I’m still building my collection of books that Emmett likely (or, hopefully one day, actually) owned. Although I’m still looking for a copy of the directory for the 1st Session of the 63rd Congress, as well as editions for the 64th Congress, I’m off to a good start.

 

 

Jerry Williams Carter, Serving Punch

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Jerry Williams Carter, also known as the “Old Campaigner,” was Emmett Wilson’s campaign manager in 1912.

Source: St. Petersburg Times, March 12, 1966, via Google Newspapers

Emmett and Carter had something in common: The 1912 Third District Congressional race was the first political campaign for both men. I’m curious how Emmett and Carter met, but I’m not surprised. Emmett was considered a rising star in early 20th century West Florida politics. Carter, a Singer sewing machine salesman who connected well with the general public, wanted to switch careers. Both young men were well known, motivated, ambitious. I can see why the Florida Democratic party leadership probably put Emmett and Carter together.

No one expected Emmett to do as well as he did against the incumbent Dannite Mays in the first primary (there were supposed to be two primary elections in 1912, with the two Democratic party winners facing off in June), but Mays withdrew from second primary only 48 hours after Emmett’s strong showing. Both Emmett and Carter’s hard work and ambition paid off.

Mays Withdraws. Source: The Pensacola Journal via Chronicling America.gov

Ambition and hard work did wonders for Carter, as he eventually ran for U.S. Senate and Governor, but successfully became a Public Service Commissioner, serving several terms.

Carter for Senator, 1926. Source: Florida Memory.com

Carter for Governor, 1932. Source: Florida Memory.com

Although Carter had a long and successful career as a public service commissioner, Carter’s family was his true pride and joy.

Jerry and Mary Frances Hope Holifield, on their wedding day, 1907. Source: Florida Memory.com

Jerry and Mary Frances Carter, 1925. Source: Florida Memory.com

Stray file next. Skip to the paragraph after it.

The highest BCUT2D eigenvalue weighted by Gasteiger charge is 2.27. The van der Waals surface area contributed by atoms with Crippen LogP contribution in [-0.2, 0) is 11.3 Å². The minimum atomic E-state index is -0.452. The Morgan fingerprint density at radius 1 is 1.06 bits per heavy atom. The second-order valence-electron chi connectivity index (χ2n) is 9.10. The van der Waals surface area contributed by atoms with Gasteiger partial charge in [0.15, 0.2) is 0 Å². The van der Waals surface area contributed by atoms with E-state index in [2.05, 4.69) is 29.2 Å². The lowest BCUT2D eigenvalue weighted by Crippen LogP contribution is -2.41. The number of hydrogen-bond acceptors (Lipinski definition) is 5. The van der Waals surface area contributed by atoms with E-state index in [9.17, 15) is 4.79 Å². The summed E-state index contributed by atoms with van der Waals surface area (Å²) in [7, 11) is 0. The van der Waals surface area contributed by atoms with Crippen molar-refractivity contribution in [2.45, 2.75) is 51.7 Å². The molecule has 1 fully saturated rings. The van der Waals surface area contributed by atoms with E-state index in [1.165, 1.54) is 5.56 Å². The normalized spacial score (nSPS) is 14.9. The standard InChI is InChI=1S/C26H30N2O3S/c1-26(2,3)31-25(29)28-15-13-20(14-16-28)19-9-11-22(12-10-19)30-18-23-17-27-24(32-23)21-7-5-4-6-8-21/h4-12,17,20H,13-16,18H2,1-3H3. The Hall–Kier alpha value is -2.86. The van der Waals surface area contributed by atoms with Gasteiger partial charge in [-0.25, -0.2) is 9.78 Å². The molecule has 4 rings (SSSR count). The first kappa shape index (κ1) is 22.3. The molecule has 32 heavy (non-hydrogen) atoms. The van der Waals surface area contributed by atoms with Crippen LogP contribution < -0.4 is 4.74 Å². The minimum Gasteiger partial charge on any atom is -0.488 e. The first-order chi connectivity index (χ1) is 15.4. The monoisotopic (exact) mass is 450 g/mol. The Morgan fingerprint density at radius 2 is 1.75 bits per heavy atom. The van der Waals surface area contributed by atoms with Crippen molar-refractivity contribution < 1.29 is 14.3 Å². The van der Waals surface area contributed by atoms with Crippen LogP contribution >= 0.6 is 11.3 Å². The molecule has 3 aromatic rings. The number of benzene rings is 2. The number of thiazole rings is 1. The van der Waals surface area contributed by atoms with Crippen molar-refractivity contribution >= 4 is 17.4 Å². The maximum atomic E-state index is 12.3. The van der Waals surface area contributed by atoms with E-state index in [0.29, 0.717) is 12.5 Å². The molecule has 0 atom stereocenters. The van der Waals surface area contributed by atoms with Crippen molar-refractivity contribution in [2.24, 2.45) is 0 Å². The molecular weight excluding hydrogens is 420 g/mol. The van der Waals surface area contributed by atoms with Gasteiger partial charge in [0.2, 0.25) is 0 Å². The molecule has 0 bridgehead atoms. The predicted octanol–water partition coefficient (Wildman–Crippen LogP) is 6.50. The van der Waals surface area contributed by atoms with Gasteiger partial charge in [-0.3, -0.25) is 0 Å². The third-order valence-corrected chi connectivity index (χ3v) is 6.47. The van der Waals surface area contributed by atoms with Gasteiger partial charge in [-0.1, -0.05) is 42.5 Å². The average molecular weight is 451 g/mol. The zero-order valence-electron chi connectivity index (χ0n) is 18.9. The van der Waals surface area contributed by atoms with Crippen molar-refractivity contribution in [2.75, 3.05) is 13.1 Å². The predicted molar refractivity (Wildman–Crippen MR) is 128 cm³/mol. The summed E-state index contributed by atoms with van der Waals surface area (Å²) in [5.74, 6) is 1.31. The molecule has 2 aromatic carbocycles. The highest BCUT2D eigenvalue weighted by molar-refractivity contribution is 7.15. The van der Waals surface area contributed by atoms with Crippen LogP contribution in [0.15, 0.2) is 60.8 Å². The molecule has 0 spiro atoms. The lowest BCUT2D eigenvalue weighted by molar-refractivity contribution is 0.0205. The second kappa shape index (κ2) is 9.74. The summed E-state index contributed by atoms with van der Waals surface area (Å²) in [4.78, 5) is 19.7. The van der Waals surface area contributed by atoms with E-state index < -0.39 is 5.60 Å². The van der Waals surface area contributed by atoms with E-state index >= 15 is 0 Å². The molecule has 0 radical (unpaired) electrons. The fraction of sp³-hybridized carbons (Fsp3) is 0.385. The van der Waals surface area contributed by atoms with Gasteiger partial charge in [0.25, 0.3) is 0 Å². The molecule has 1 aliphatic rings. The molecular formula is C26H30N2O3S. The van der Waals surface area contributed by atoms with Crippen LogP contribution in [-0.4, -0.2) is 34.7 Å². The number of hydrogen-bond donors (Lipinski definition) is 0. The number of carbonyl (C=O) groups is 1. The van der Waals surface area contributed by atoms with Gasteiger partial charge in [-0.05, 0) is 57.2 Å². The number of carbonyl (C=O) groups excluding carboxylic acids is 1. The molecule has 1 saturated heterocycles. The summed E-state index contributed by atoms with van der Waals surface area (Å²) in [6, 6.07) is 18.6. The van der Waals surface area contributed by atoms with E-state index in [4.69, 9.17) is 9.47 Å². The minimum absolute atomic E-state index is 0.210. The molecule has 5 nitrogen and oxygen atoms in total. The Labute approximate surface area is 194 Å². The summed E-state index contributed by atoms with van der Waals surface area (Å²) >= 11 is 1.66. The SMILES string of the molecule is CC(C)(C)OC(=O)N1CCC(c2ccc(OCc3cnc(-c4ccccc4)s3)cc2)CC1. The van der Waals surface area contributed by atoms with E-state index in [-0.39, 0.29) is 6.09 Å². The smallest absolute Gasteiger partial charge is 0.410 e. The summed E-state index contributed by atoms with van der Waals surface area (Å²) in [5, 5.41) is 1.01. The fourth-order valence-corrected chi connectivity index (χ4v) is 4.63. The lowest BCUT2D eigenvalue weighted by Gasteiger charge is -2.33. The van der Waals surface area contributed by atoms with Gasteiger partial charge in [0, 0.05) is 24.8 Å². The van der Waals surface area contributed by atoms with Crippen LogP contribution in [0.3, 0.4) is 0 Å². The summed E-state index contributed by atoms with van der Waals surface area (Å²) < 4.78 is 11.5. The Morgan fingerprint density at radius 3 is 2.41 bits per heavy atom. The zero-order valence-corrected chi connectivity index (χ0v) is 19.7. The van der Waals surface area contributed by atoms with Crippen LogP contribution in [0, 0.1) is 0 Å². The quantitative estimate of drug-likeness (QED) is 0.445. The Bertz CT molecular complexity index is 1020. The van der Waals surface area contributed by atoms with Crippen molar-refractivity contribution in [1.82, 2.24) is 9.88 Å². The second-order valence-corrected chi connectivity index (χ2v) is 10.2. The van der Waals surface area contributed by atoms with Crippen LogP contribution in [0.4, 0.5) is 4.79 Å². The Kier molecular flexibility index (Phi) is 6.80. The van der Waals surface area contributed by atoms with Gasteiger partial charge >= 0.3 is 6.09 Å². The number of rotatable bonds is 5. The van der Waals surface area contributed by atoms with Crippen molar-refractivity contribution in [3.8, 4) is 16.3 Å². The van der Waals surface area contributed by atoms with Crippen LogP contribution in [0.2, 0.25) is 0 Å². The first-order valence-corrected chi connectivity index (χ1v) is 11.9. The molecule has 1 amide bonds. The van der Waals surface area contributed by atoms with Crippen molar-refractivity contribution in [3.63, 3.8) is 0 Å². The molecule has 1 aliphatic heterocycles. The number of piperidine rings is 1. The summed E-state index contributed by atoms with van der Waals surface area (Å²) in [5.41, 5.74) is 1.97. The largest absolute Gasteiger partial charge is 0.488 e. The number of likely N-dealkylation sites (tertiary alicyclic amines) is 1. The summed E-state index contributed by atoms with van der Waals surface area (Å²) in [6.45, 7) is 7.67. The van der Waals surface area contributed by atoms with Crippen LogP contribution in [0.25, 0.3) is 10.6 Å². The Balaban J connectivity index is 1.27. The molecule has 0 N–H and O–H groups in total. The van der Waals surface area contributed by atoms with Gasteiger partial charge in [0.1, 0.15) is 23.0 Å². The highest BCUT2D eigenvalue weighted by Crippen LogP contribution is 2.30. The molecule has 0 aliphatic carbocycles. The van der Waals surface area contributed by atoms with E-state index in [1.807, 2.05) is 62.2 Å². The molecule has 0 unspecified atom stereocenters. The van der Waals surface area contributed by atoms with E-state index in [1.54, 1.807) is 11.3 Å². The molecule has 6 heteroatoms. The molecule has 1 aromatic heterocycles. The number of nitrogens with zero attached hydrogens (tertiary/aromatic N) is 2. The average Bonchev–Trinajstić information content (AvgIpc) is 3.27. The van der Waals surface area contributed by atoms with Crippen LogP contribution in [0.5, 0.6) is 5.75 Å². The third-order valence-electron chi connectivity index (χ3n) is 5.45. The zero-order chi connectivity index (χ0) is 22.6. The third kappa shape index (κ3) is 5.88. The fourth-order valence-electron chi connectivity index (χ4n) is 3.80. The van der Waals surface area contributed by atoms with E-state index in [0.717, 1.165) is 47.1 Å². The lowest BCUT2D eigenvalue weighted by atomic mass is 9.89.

The Carter family at home; Jerry and Mary Frances had seven boys! Source: Florida Memory.com

The Carter’s 50th wedding anniversary. Source: Florida Memory.com

Jerry enjoyed an active role in Florida politics throughout his busy, successful life.

Jerry, far right, in 1964. Source: Florida Memory.com

The best find about Jerry: He was a feisty, outspoken guy — someone you’d definitely want on your side, or running your campaign.

Jerry, age 74, serving punch. I wish I could have met him in person. Source: Find-a-grave.com

Carter’s descendants donated his papers to the Florida State University archive in Tallahassee. I’m dying to take a look at Carter’s letters and memorabilia. Perhaps there’s postcards from Emmett; maybe photos of the two men together after the Emmett was elected in November, 1912; perhaps there’s punchy dialog in the correspondence between Emmett and Jerry!

I can’t wait to look through the papers on my next visit to Florida!

 

 

Hathitrust Digital Library

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Another ‘new to me’ excellent source worth sharing:

Just testing it out, here’s what was returned when I typed “Emmett Wilson” into the search bar:

Congressional Directory for the 63rd Congress, 1st Session. Source: HathiTrust Digital Library

I’ve seen this resource before in Archive.org, but this document search/reading tool is outstanding. On the left hand menu screen (not shown in this image) you also are given options to find the book in a library, or to purchase it (from third-party sources), or download the whole book from the site.

Something else interesting from the search results:

Emmett’s committee met on January 10, 1917. But Emmett wasn’t present. Source: HathiTrust Digital Library

At the end of Emmett’s congressional tenure, he’d been appointed to the dreaded Committee on the District of Columbia, which was considered one of the least prestigious committees upon which to serve. [Although Emmett was still on the Banking and Currency Committee, he was mostly a no-show at this committee (and on the Hill) because of his health emergency in December 1914.]